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Tillerson: Exxon Tried to Understand Climate Change Effects

Exxon says it did nothing wrong and is an industry leader in gauging potential climate costs.

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NEW YORK (AP) — As Exxon faced the prospect of new climate regulations, the energy giant's leaders sought a full understanding of how they would affect the bottom line, former CEO and ex-Secretary of State Rex Tillerson told a court Wednesday in a securities fraud lawsuit that the company brought by the New York attorney general's office.

Democrat Letitia James' office says ExxonMobil Corp. deceived investors about its future profitability. The Texas energy giant says it did nothing wrong and indeed is an industry leader in gauging potential climate costs.

The lawsuit claims Exxon essentially kept two sets of books — telling the public that it was taking into account the costs of potential future climate regulations, while lowballing those costs behind the scenes as it made investment decisions and assessed the value of its oil and gas reserves.

The attorney general's office argues the discrepancy misled investors about the company's exposure to climate costs.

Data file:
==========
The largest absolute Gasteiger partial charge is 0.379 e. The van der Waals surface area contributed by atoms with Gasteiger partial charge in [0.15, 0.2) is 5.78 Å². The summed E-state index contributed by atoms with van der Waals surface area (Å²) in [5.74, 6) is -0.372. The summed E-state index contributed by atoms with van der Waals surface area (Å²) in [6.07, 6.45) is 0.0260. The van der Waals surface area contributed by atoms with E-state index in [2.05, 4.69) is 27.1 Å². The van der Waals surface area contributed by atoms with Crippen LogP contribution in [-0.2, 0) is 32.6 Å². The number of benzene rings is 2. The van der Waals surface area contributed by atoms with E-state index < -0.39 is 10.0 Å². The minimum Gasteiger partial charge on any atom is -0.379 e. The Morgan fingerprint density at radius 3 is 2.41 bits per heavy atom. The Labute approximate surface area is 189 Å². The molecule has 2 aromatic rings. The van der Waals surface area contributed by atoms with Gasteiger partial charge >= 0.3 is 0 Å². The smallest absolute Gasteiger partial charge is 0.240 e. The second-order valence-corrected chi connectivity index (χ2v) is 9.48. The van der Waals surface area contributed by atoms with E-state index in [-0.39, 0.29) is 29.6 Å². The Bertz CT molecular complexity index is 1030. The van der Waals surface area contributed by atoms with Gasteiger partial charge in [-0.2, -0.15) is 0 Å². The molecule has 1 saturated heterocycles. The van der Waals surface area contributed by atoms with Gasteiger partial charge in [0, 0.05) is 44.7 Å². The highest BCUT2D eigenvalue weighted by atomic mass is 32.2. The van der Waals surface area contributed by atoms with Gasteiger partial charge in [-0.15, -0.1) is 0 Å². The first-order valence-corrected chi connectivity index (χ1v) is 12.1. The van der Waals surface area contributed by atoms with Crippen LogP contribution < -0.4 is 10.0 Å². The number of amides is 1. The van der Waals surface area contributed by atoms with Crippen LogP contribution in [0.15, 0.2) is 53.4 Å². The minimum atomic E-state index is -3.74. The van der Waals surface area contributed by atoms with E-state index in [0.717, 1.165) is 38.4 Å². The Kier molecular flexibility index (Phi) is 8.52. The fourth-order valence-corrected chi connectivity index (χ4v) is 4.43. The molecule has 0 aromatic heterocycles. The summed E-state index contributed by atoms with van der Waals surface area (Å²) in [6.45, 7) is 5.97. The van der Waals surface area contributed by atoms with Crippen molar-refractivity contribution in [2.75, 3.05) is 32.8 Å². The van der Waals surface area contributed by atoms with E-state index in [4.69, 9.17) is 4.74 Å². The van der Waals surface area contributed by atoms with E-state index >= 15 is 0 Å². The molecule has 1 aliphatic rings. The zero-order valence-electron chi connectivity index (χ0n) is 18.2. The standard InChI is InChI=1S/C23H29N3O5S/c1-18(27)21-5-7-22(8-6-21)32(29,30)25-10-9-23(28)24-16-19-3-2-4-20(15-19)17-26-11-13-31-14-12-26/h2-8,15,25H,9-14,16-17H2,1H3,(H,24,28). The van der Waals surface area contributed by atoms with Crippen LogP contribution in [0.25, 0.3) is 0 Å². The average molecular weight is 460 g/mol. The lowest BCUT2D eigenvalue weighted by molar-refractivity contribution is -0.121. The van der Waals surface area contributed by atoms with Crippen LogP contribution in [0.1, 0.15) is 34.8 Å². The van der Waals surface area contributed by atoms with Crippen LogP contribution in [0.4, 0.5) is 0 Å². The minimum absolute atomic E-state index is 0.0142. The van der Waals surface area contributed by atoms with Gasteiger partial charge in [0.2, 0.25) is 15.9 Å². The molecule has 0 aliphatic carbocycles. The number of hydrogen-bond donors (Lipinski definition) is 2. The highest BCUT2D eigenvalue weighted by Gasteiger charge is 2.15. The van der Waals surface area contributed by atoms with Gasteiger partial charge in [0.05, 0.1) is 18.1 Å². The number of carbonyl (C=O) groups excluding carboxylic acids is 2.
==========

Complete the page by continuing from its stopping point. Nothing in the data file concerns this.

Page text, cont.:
The trial, which started last week, seeks $476 million to $1.6 billion in damages to shareholders. But the money isn't all that's at stake: The case could be a bellwether for how investors view oil and gas companies' prospects in light of global warming and the new regulations it's expected to spur.

Irving, Texas-based Exxon says Tillerson took climate change seriously and in 2007 created a "proxy cost" system that tries to predict how regulations around the world might reduce demand for oil and gas.

"We tried to understand how this was going to affect everything," he testified Wednesday. He said the company had two sets of climate-risk calculations — one for the broad-level "proxy costs," another for "greenhouse gas costs" to figure how local regulations might affect specific projects — in order to get the "best assessment."

Asked why carbon costs were figured differently in the two metrics, he said "they were for different uses within the organization."

The case has revealed that Tillerson used the email alias "Wayne Tracker" while at Exxon. The attorney general's office may seek to question him about whether it was used to discuss climate change.

The company says the account was just a way to streamline communications among top Exxon executives.

The Texas oilman left a decades-long career at Exxon to serve as President Donald Trump's first secretary of state, from February 2017 until Trump fired him by tweet little over a year later.

The two had been at odds over various issues, including global warming. Tillerson had opposed Trump's plan to pull the U.S. out of the international Paris agreement on combating climate change.

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